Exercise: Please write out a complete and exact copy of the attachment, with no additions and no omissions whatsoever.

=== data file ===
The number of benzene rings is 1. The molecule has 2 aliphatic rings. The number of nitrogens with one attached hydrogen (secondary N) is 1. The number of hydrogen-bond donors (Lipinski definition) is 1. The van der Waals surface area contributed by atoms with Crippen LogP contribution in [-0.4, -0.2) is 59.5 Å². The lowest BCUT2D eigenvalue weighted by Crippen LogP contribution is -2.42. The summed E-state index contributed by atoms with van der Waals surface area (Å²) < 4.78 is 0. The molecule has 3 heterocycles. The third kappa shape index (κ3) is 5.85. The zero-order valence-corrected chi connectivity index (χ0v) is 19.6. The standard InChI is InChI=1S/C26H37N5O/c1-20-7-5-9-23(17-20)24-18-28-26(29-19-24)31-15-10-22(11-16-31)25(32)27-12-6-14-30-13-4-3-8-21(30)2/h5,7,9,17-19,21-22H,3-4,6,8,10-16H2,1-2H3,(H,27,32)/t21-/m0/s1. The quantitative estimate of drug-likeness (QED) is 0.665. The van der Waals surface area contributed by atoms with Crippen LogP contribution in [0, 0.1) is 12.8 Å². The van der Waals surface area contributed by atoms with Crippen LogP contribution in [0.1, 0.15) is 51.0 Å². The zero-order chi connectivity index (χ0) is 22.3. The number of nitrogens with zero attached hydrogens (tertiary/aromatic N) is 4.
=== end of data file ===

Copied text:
The number of benzene rings is 1. The molecule has 2 aliphatic rings. The number of nitrogens with one attached hydrogen (secondary N) is 1. The number of hydrogen-bond donors (Lipinski definition) is 1. The van der Waals surface area contributed by atoms with Crippen LogP contribution in [-0.4, -0.2) is 59.5 Å². The lowest BCUT2D eigenvalue weighted by Crippen LogP contribution is -2.42. The summed E-state index contributed by atoms with van der Waals surface area (Å²) < 4.78 is 0. The molecule has 3 heterocycles. The third kappa shape index (κ3) is 5.85. The zero-order valence-corrected chi connectivity index (χ0v) is 19.6. The standard InChI is InChI=1S/C26H37N5O/c1-20-7-5-9-23(17-20)24-18-28-26(29-19-24)31-15-10-22(11-16-31)25(32)27-12-6-14-30-13-4-3-8-21(30)2/h5,7,9,17-19,21-22H,3-4,6,8,10-16H2,1-2H3,(H,27,32)/t21-/m0/s1. The quantitative estimate of drug-likeness (QED) is 0.665. The van der Waals surface area contributed by atoms with Crippen LogP contribution in [0, 0.1) is 12.8 Å². The van der Waals surface area contributed by atoms with Crippen LogP contribution in [0.1, 0.15) is 51.0 Å². The zero-order chi connectivity index (χ0) is 22.3. The number of nitrogens with zero attached hydrogens (tertiary/aromatic N) is 4.